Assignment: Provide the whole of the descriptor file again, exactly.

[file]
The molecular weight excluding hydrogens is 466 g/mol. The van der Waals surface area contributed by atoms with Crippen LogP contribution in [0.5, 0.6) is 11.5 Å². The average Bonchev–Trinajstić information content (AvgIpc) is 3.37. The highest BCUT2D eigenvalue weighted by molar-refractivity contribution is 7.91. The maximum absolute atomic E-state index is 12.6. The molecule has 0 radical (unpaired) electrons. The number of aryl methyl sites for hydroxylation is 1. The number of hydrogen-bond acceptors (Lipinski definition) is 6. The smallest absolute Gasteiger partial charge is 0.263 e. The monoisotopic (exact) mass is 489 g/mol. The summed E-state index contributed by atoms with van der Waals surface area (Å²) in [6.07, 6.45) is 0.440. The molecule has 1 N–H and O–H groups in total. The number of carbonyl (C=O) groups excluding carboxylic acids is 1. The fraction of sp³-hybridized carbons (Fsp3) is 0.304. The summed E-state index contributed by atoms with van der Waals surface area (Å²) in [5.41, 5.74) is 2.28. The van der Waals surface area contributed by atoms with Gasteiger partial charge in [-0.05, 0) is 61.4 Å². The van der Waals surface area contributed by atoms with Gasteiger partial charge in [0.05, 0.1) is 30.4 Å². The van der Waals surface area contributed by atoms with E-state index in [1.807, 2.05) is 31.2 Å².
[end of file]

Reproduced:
The molecular weight excluding hydrogens is 466 g/mol. The van der Waals surface area contributed by atoms with Crippen LogP contribution in [0.5, 0.6) is 11.5 Å². The average Bonchev–Trinajstić information content (AvgIpc) is 3.37. The highest BCUT2D eigenvalue weighted by molar-refractivity contribution is 7.91. The maximum absolute atomic E-state index is 12.6. The molecule has 0 radical (unpaired) electrons. The number of aryl methyl sites for hydroxylation is 1. The number of hydrogen-bond acceptors (Lipinski definition) is 6. The smallest absolute Gasteiger partial charge is 0.263 e. The monoisotopic (exact) mass is 489 g/mol. The summed E-state index contributed by atoms with van der Waals surface area (Å²) in [6.07, 6.45) is 0.440. The molecule has 1 N–H and O–H groups in total. The number of carbonyl (C=O) groups excluding carboxylic acids is 1. The fraction of sp³-hybridized carbons (Fsp3) is 0.304. The summed E-state index contributed by atoms with van der Waals surface area (Å²) in [5.41, 5.74) is 2.28. The van der Waals surface area contributed by atoms with Gasteiger partial charge in [-0.05, 0) is 61.4 Å². The van der Waals surface area contributed by atoms with Gasteiger partial charge in [0.05, 0.1) is 30.4 Å². The van der Waals surface area contributed by atoms with E-state index in [1.807, 2.05) is 31.2 Å².